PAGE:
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Will switching out the string guage cause issues?

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Thanks for your help, I feel silly asking but I kinda need to know so I thought I'd ask the experts.

 

I have a 2012 LP Studio that came with (and I assume was set up for) 10's. I have decided I would like to switch to 9's. Will this switch to lighter strings cause any issues/effects I need to be aware of with the guitar itself (neck, intonation, etc.)?

 

Thanks again

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By moving up or down one gauge you should probably be OK on intonation, string height, TRC adjustment, etc, especially for a "trail" period.

 

Once you settle in on a permanent string gauge, you may find you will want to have a "professional" setup done to adjust the neck, bridge, pickup height, etc, for optimum playability for that specific string gauge. A "setup" by a reputable guitar tech should be in $30-$60 range.

 

This also could provide an opportunity to learn how to adjust truss rods, bridge saddles, pickup height, nut slots, and all the other guitar related maintenance yourself. I learned how to do this stuff after paying a so called reputable tech for a botched setup. I've spent the last 30 years working on friends guitars for free just so they don't take it to THAT GUY.

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By moving up or down one gauge you should probably be OK on intonation, string height, TRC adjustment, etc, especially for a "trail" period.

 

Once you settle in on a permanent string gauge, you may find you will want to have a "professional" setup done to adjust the neck, bridge, pickup height, etc, for optimum playability for that specific string gauge. A "setup" by a reputable guitar tech should be in $30-$60 range.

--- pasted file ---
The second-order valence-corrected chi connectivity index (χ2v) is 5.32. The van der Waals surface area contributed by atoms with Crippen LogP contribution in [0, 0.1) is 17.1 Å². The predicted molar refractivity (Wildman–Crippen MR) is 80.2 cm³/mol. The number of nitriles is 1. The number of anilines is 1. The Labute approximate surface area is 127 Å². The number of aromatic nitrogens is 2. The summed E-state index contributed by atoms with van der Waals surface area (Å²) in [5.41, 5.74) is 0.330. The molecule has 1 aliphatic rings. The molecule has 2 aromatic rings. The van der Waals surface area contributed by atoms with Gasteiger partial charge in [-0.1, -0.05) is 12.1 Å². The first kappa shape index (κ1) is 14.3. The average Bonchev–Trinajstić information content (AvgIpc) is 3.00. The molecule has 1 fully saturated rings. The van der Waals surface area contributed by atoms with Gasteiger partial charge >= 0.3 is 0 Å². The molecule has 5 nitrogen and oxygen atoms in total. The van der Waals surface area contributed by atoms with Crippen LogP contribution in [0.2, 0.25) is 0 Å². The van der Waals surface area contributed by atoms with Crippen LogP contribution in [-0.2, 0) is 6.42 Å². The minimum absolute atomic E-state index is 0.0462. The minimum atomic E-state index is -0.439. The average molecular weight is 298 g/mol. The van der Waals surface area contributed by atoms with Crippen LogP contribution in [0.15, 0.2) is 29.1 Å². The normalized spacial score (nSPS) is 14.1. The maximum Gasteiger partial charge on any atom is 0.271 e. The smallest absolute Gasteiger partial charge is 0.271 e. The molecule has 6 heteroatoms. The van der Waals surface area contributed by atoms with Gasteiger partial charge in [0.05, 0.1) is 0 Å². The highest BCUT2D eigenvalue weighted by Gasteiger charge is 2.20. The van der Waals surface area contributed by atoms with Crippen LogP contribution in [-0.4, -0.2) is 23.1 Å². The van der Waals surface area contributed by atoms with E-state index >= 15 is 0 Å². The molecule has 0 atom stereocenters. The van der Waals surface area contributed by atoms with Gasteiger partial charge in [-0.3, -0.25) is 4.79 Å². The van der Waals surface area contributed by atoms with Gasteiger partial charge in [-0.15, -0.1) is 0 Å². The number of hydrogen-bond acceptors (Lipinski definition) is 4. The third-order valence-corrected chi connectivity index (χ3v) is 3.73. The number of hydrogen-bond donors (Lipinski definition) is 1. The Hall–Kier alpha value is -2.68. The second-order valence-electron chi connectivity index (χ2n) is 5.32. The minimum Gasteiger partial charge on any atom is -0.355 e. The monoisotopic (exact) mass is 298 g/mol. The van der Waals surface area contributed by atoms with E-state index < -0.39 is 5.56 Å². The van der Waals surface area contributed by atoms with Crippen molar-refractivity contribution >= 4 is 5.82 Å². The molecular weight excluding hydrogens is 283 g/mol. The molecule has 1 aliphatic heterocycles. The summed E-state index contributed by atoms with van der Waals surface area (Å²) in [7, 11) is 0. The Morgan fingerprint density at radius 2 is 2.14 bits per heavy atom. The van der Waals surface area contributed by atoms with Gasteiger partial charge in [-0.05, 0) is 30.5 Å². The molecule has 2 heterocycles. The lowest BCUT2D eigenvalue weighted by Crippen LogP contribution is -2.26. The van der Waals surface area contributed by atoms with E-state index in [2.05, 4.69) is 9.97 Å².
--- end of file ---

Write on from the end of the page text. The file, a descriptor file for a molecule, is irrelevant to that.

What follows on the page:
This also could provide an opportunity to learn how to adjust truss rods, bridge saddles, pickup height, nut slots, and all the other guitar related maintenance yourself. I learned how to do this stuff after paying a so called reputable tech for a botched setup. I've spent the last 30 years working on friends guitars for free just so they don't take it to THAT GUY.

 

You are a gentleman and a scholar. Exactly the info I was looking for. Thank you. [thumbup]

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The only silly or stupid question is one that isn't asked because there will almost always be someone else with the same question. I had this very same question last night (which doesn't make it not stupid [biggrin] ) when I went from heavy bottom strings to regular gauge. So far so good but L5's response was great and what I will do when it gets settled in.

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I even wouldn't risk a trail period of only a minute. I recommend to try rather switching string gauges either with a friend at hand experienced in adjusting truss rods, or preparing to do it yourself. A 60's neck should take circa 45° to 60° turn counterclockwise of the truss rod nut when moving from 010s to 009s.

 

Correct intonation cannot be achieved before four or five days after any restringing regardless of gauge. In this case, it is likely that the strings must be set longer. It might be helpful to do so in advance since subsequent adjusting shorter will bring the bent area of the strings between bridge and tailpiece. This way it won't foul up tone after adjustment.

 

From 010s to 009s means 19% less string tension, so the neck will be curved backwards. Moreover, lighter gauges require higher string action. In case your guitar was set up properly for 010s, switching to any lighter gauge without immediate adjustment should definitely cause string buzz.

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Thanks for your help, I feel silly asking but I kinda need to know so I thought I'd ask the experts.

 

I have a 2012 LP Studio that came with (and I assume was set up for) 10's. I have decided I would like to switch to 9's. Will this switch to lighter strings cause any issues/effects I need to be aware of with the guitar itself (neck, intonation, etc.)?

 

Thanks again